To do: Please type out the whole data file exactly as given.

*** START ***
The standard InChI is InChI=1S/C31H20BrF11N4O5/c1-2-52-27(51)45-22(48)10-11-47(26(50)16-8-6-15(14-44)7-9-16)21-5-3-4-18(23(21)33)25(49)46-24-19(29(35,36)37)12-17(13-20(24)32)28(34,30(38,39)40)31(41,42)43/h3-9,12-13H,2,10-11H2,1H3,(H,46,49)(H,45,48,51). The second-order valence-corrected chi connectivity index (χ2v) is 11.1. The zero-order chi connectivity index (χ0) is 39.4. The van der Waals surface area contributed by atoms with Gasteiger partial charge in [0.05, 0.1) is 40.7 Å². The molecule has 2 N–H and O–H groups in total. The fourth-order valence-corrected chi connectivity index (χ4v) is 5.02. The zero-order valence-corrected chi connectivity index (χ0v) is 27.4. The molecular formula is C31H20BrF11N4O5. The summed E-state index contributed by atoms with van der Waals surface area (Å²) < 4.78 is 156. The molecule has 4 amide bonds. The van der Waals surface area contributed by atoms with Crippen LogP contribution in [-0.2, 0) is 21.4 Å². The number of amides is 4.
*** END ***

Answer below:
The standard InChI is InChI=1S/C31H20BrF11N4O5/c1-2-52-27(51)45-22(48)10-11-47(26(50)16-8-6-15(14-44)7-9-16)21-5-3-4-18(23(21)33)25(49)46-24-19(29(35,36)37)12-17(13-20(24)32)28(34,30(38,39)40)31(41,42)43/h3-9,12-13H,2,10-11H2,1H3,(H,46,49)(H,45,48,51). The second-order valence-corrected chi connectivity index (χ2v) is 11.1. The zero-order chi connectivity index (χ0) is 39.4. The van der Waals surface area contributed by atoms with Gasteiger partial charge in [0.05, 0.1) is 40.7 Å². The molecule has 2 N–H and O–H groups in total. The fourth-order valence-corrected chi connectivity index (χ4v) is 5.02. The zero-order valence-corrected chi connectivity index (χ0v) is 27.4. The molecular formula is C31H20BrF11N4O5. The summed E-state index contributed by atoms with van der Waals surface area (Å²) < 4.78 is 156. The molecule has 4 amide bonds. The van der Waals surface area contributed by atoms with Crippen LogP contribution in [-0.2, 0) is 21.4 Å². The number of amides is 4.